Steve Baur
Former Editor, Modified Mustangs & Fords
January 1, 2009

You can make all the horse-power you want and all the suspension upgrades you can, but none of that matters if you can't get the tires to stick to the ground. Everything you do to the car, short of waxing or painting it, relies on the tires to make the fun happen. Although they are often an afterthought, especially when it comes to the average enthusiast, they are arguably the four most important components of your vehicle. That being said, we opted to take a look at the high-performance tire market as it relates to late-model Fords.

As with any vehicle component, there's always an upgrade you can make, and since you probably already have stock tires on your ride, we're going to show you what's available to help you make the most of your high-performance modifications. To gather more data, we called on the experts at American Muscle to give you some insight on wheel and tire fitment, and we dug up the latest information on what specific tires are required to run some of the popular racing series.

We focused on getting the word out on this hot rubber, so be sure to contact the manufacturer for more information on things like specific sizes, tire diameters, and more specific information regarding the UTQG, traction, and temperature ratings. We've also limited this discovery of information to just radial-constructed tires. There are a number of drag racing tires that are bias-ply in construction, and carry a DOT approval. Mickey Thompson, M&H Tires, and Hoosier all carry products like these. It's pretty much self-explanatory that they are for drag racing ,and most of them are optimized for straight-line acceleration.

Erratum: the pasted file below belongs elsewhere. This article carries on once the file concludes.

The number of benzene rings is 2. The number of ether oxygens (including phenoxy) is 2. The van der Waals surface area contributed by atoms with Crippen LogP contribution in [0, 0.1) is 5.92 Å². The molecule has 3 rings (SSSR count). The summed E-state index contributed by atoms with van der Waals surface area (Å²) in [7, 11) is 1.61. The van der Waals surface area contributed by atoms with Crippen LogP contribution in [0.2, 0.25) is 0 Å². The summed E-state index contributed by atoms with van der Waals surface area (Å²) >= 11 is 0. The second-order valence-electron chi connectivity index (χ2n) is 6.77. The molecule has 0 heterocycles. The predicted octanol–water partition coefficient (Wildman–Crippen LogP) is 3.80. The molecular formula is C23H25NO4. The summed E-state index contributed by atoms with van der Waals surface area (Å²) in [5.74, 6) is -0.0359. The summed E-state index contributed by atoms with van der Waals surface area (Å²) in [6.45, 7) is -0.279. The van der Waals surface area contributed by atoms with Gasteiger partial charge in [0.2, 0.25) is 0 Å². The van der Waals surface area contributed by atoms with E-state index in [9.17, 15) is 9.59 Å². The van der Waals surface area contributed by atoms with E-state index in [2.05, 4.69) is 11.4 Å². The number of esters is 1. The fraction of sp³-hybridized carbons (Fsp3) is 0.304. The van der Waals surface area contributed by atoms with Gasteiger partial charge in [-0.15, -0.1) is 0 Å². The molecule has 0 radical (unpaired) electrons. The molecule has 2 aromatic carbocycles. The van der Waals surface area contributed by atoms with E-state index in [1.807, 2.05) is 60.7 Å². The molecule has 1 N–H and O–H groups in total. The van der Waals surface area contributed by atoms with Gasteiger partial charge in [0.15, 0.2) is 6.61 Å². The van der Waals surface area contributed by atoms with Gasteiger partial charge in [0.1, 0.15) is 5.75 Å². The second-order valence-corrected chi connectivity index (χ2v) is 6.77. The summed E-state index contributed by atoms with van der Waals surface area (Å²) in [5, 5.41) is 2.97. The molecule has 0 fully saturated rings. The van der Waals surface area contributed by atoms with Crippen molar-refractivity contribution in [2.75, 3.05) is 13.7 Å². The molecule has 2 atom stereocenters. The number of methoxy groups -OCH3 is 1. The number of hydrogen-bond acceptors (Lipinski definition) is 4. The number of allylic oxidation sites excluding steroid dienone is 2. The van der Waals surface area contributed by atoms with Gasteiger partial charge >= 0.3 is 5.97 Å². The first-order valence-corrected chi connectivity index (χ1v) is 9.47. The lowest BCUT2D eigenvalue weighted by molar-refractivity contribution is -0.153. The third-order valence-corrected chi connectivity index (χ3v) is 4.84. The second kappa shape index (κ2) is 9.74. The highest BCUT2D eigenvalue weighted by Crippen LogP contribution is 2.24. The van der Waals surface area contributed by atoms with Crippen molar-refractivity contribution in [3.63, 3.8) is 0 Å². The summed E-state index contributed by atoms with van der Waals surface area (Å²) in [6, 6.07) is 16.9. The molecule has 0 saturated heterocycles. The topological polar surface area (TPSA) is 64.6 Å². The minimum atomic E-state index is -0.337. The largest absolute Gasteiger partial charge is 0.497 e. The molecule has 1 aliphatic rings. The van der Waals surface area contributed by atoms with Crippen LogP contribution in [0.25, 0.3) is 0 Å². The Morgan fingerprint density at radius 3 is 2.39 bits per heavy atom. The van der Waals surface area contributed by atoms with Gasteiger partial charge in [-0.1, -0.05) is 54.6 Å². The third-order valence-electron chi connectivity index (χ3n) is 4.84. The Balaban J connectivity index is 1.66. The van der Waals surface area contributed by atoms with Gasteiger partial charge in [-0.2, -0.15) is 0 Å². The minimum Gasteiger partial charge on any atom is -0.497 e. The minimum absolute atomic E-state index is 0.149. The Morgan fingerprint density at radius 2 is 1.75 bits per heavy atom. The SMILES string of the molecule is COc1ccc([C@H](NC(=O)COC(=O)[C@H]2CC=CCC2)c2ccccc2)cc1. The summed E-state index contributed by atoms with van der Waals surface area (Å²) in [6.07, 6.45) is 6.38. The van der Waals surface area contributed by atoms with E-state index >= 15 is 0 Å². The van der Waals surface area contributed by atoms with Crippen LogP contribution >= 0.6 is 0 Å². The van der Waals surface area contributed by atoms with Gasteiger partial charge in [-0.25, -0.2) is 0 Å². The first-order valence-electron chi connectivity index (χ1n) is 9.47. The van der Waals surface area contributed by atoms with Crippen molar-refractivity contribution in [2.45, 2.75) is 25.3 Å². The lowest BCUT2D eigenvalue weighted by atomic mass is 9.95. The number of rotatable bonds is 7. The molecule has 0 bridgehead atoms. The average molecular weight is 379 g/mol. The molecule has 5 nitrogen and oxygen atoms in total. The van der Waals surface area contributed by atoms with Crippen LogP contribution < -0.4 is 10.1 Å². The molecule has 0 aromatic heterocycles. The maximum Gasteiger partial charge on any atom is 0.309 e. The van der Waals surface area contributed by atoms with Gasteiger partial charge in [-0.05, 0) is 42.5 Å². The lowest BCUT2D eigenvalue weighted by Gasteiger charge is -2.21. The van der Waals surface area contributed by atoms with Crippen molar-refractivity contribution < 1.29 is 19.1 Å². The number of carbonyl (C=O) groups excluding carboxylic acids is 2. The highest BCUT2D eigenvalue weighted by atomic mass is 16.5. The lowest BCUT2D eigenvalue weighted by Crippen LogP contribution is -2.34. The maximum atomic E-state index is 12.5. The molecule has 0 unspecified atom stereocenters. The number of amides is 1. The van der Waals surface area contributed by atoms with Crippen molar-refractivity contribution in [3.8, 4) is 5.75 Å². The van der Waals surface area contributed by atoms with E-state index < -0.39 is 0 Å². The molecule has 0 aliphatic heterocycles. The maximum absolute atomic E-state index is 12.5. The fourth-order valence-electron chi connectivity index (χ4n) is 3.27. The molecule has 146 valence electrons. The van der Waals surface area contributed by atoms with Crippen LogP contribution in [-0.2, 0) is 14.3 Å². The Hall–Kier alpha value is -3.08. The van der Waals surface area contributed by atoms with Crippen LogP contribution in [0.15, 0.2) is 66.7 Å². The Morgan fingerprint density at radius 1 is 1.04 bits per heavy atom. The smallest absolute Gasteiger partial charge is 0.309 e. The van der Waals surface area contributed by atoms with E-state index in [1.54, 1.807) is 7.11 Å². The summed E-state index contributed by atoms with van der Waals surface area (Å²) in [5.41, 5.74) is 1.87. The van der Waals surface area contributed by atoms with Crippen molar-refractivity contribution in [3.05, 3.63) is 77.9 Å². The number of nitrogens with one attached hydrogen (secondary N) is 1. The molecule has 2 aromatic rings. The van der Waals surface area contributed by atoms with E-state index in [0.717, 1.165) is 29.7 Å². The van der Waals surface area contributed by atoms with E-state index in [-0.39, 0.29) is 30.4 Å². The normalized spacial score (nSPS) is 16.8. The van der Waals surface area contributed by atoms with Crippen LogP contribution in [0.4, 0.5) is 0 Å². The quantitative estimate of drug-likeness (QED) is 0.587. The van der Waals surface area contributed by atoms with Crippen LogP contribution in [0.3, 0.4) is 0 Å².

Many readers have heard the DOT terminology thrown around with drag racing tires, but the truth is, there are a good number of tires designed for road racing that have been given the stamp of approval from the Department of Transportation as well. DOT-legal tires generally meet the minimum requirements established by the U.S. Department of Transportation for tires used on public roads. However, this approval doesn't necessarily mean that a tire is well suited for regular use on public roads, especially in inclement weather.

In putting together this article, we found both drag and road racing tires for you, and even a few high-performance radial tires that have reached the pinnacle of performance when it comes to maximum performance both on and off the track. Without further adieu, here are your contenders.

Hankook
Ventus Z214
Use: Designed for road racing, autocross, and other classes where a DOT tire is required.

Tech Notes: UTQG Treadwear 40, Traction C, Temperature ACompounds: C30 & C31 - Hard - Recommended for road racingC50 & C51 - Medium - Recommended for road racingC70 & C71 - Soft - Recommended for autocrossSize Range: 225/45/13 to 275/35/18

Hankook Tire
www.hankooktireusa.com

Hoosier
DOT Drag Radial
Use: Soft compound drag radial tire for competition use.

Tech Notes: DOT-labeled Hoosier racing tires meet Department of Transportation requirements for marking and performance only, and are not intended for highway use. It is unsafe to operate any Hoosier racing tire, including DOT tires, on public roads.

Size Range: 225/50/15 to 335/35/17

Hoosier Racing Tire Corp.
65465 U.S. 31Lakeville, IN 46536574/784-3152
www.hoosiertire.com